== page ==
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WARD, Arch. (Irwin, IL, Dec. 27, 1896-Chicago, IL, July 9, 1955). After his father died in a railroad accident, Ward and his mother moved to Dubuque. In Dubuque, Ward had Father Daniel Gorman, President of COLUMBIA COLLEGE (now LORAS COLLEGE) as his guardian. Later enrolled at St. Joseph College and Academy, Ward served on the student literary magazine, The Spokesman. He left school to become the first sports editor of the TELEGRAPH HERALD. A graduate of Notre Dame, Ward was that school's first sports publicity director, in 1920. He was sports editor of the Rockford Star, 1921-25, when he joined the Tribune. In 1925 Ward began as a copy editor at the Chicago Tribune and was promoted to sports editor within five years. He served as the paper's sports editor and columnist for 25 years.
Ward was nicknamed the "Cecil B. de Mille of Sports." As sports editor of the Chicago Tribune, Ward was asked to come up with a sports event in connection with the 1933 World's Fair. He knew that July 6 was an open date for both major leagues and suggested an all-star game. American League president Will Harridge supported the idea, but others owners openly opposed it. The Tribune guaranteed expenses, with any profits to go to the Professional Ball Players of America, a charitable organization. Expected to be a one-time event, the game has become an annual institution. The success of this game inspired him to create the Chicago College All-Star Football Game football game for the second year of the World's Fair in 1934. For the next forty-two years the proceeds from the all-star football game aided Chicago Tribune Charities, Inc. The all-star football game continues today in a new format entitled the Pro Bowl. He helped to develop and promote the Golden Gloves. This amateur boxing association developed such boxing legends as Joe Louis, Barney Ross, and Tony Zale. Other promotions included Silver Skates, bowling, and charity horse racing.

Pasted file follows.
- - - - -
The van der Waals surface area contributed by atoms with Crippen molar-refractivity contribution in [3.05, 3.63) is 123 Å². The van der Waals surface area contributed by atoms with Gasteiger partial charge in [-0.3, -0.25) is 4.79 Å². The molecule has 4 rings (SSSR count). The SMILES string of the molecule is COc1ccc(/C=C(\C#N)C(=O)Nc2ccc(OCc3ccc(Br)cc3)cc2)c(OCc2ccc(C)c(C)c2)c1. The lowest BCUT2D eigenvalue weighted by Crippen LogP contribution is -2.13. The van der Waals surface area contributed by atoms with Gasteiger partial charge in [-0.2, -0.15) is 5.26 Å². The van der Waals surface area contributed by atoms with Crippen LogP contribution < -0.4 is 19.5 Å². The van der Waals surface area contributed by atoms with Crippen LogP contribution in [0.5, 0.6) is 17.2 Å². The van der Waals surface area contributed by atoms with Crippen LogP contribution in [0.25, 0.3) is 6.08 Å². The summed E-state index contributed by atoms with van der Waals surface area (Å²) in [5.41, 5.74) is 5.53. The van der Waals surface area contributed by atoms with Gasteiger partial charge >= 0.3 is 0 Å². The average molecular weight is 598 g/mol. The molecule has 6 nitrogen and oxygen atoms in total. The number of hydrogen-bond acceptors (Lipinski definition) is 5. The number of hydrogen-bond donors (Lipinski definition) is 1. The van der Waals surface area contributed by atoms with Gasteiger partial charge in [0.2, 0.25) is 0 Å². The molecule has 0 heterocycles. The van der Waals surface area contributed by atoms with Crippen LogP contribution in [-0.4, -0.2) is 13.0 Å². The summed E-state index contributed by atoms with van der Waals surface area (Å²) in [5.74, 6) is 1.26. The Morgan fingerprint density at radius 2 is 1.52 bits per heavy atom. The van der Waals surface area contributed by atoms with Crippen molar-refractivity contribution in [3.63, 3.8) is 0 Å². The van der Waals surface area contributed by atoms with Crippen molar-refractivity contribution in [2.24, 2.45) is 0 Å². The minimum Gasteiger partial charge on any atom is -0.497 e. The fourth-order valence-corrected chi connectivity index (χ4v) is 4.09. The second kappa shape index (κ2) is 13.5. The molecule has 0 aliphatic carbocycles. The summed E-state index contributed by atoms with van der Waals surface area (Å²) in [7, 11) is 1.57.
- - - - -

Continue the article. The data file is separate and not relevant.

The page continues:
Starting in 1930, Ward began writing “In the Wake of the News,” a column he inherited from sports-writing legend Ring Lardner. “In the Wake of the News,” was the oldest continuous sports column written in the United States.
In 1939 and 1940 Ward rejected offers of $250,000 to name him the National Football League Commissioner. He did, however, help form several rival football leagues—most notably the AAFC in the 1940s. He wrote three books—Frank Leaby and the Fighting Irish (1940), The Green Bay Packers (1946), and The New Chicago White Sox (1951). He was elected the first president of the Chicago Press Club.
In 1946 the All-American Conference, a new professional football league, was started by Ward. This league inaugurated pro football in Los Angeles, San Francisco, Baltimore, and Miami. The Cleveland Browns can trace their origins back in part to Arch Ward.
"Arch Ward, Chicago Sports Editor, Dies," The News and Courier (Charleston, South Carolina) July 10, 1955, p. 13A
Baseball Library.com, "Arch Ward," http://www.baseballlibrary.com/ballplayers/player.php?name=Arch_Ward
Chicago Literary Hall of Fame, "Arch Ward," http://www.chicagoliteraryhof.org/PersonDetail.aspx?PersonID=86
Higgins, Joseph, "Arch Ward," http://www.lib.niu.edu/2001/ihy011220.html Illinois Periodicals Online (IPO) is a digital imaging project at the Northern Illinois University Libraries funded by the Illinois State Library
"175 Years" Vol. II Telegraph Herald, p. 99